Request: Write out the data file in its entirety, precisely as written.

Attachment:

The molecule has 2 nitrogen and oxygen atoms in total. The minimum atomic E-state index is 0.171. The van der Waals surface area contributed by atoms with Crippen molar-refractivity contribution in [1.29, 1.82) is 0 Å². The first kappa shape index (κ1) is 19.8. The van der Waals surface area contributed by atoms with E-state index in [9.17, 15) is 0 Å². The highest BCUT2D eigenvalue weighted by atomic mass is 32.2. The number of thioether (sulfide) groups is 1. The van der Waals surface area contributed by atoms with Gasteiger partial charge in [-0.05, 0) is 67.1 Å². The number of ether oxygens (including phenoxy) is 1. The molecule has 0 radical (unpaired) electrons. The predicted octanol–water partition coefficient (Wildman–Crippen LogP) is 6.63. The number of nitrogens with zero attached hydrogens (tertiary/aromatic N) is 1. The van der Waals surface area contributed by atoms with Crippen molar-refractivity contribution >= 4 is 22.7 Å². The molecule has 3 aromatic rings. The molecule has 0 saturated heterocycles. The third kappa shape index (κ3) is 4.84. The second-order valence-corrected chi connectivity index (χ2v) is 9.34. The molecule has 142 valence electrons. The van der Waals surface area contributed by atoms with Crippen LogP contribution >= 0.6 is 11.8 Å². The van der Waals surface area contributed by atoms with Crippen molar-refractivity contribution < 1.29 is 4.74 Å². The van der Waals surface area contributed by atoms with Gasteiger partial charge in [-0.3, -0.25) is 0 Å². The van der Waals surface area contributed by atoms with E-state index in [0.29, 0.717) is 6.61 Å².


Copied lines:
The molecule has 2 nitrogen and oxygen atoms in total. The minimum atomic E-state index is 0.171. The van der Waals surface area contributed by atoms with Crippen molar-refractivity contribution in [1.29, 1.82) is 0 Å². The first kappa shape index (κ1) is 19.8. The van der Waals surface area contributed by atoms with E-state index in [9.17, 15) is 0 Å². The highest BCUT2D eigenvalue weighted by atomic mass is 32.2. The number of thioether (sulfide) groups is 1. The van der Waals surface area contributed by atoms with Gasteiger partial charge in [-0.05, 0) is 67.1 Å². The number of ether oxygens (including phenoxy) is 1. The molecule has 0 radical (unpaired) electrons. The predicted octanol–water partition coefficient (Wildman–Crippen LogP) is 6.63. The number of nitrogens with zero attached hydrogens (tertiary/aromatic N) is 1. The van der Waals surface area contributed by atoms with Crippen molar-refractivity contribution >= 4 is 22.7 Å². The molecule has 3 aromatic rings. The molecule has 0 saturated heterocycles. The third kappa shape index (κ3) is 4.84. The second-order valence-corrected chi connectivity index (χ2v) is 9.34. The molecule has 142 valence electrons. The van der Waals surface area contributed by atoms with Crippen LogP contribution >= 0.6 is 11.8 Å². The van der Waals surface area contributed by atoms with Crippen molar-refractivity contribution < 1.29 is 4.74 Å². The van der Waals surface area contributed by atoms with Gasteiger partial charge in [-0.3, -0.25) is 0 Å². The van der Waals surface area contributed by atoms with E-state index in [0.29, 0.717) is 6.61 Å².